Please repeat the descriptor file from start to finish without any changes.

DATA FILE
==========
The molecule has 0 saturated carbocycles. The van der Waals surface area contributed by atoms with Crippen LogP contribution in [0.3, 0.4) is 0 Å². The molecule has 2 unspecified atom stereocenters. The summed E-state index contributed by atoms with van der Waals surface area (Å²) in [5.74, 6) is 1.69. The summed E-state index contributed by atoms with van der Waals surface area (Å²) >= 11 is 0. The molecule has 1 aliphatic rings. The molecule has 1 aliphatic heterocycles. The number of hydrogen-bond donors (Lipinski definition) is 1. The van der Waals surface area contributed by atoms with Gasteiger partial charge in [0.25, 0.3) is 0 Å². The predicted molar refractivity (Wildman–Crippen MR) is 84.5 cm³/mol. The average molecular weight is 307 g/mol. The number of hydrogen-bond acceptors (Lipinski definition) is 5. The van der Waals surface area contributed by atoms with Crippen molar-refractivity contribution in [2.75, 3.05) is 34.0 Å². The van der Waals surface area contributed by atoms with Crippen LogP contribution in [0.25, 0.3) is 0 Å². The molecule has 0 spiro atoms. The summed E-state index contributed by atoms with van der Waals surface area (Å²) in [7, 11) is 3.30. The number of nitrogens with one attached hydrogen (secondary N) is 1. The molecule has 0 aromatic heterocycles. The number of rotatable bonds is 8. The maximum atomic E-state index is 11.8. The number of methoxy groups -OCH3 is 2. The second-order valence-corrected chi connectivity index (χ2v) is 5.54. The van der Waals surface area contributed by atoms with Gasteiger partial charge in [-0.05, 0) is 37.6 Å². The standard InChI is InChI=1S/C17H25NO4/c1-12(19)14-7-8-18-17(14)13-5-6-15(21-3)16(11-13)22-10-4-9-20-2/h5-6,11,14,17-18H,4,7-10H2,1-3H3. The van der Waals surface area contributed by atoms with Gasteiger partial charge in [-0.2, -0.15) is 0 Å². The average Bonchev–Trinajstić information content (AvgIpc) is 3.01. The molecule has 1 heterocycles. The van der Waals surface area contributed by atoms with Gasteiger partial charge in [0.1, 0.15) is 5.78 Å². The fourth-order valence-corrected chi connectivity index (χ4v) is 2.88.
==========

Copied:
The molecule has 0 saturated carbocycles. The van der Waals surface area contributed by atoms with Crippen LogP contribution in [0.3, 0.4) is 0 Å². The molecule has 2 unspecified atom stereocenters. The summed E-state index contributed by atoms with van der Waals surface area (Å²) in [5.74, 6) is 1.69. The summed E-state index contributed by atoms with van der Waals surface area (Å²) >= 11 is 0. The molecule has 1 aliphatic rings. The molecule has 1 aliphatic heterocycles. The number of hydrogen-bond donors (Lipinski definition) is 1. The van der Waals surface area contributed by atoms with Gasteiger partial charge in [0.25, 0.3) is 0 Å². The predicted molar refractivity (Wildman–Crippen MR) is 84.5 cm³/mol. The average molecular weight is 307 g/mol. The number of hydrogen-bond acceptors (Lipinski definition) is 5. The van der Waals surface area contributed by atoms with Crippen molar-refractivity contribution in [2.75, 3.05) is 34.0 Å². The van der Waals surface area contributed by atoms with Crippen LogP contribution in [0.25, 0.3) is 0 Å². The molecule has 0 spiro atoms. The summed E-state index contributed by atoms with van der Waals surface area (Å²) in [7, 11) is 3.30. The number of nitrogens with one attached hydrogen (secondary N) is 1. The molecule has 0 aromatic heterocycles. The number of rotatable bonds is 8. The maximum atomic E-state index is 11.8. The number of methoxy groups -OCH3 is 2. The second-order valence-corrected chi connectivity index (χ2v) is 5.54. The van der Waals surface area contributed by atoms with Gasteiger partial charge in [-0.05, 0) is 37.6 Å². The standard InChI is InChI=1S/C17H25NO4/c1-12(19)14-7-8-18-17(14)13-5-6-15(21-3)16(11-13)22-10-4-9-20-2/h5-6,11,14,17-18H,4,7-10H2,1-3H3. The van der Waals surface area contributed by atoms with Gasteiger partial charge in [-0.2, -0.15) is 0 Å². The average Bonchev–Trinajstić information content (AvgIpc) is 3.01. The molecule has 1 heterocycles. The van der Waals surface area contributed by atoms with Gasteiger partial charge in [0.1, 0.15) is 5.78 Å². The fourth-order valence-corrected chi connectivity index (χ4v) is 2.88.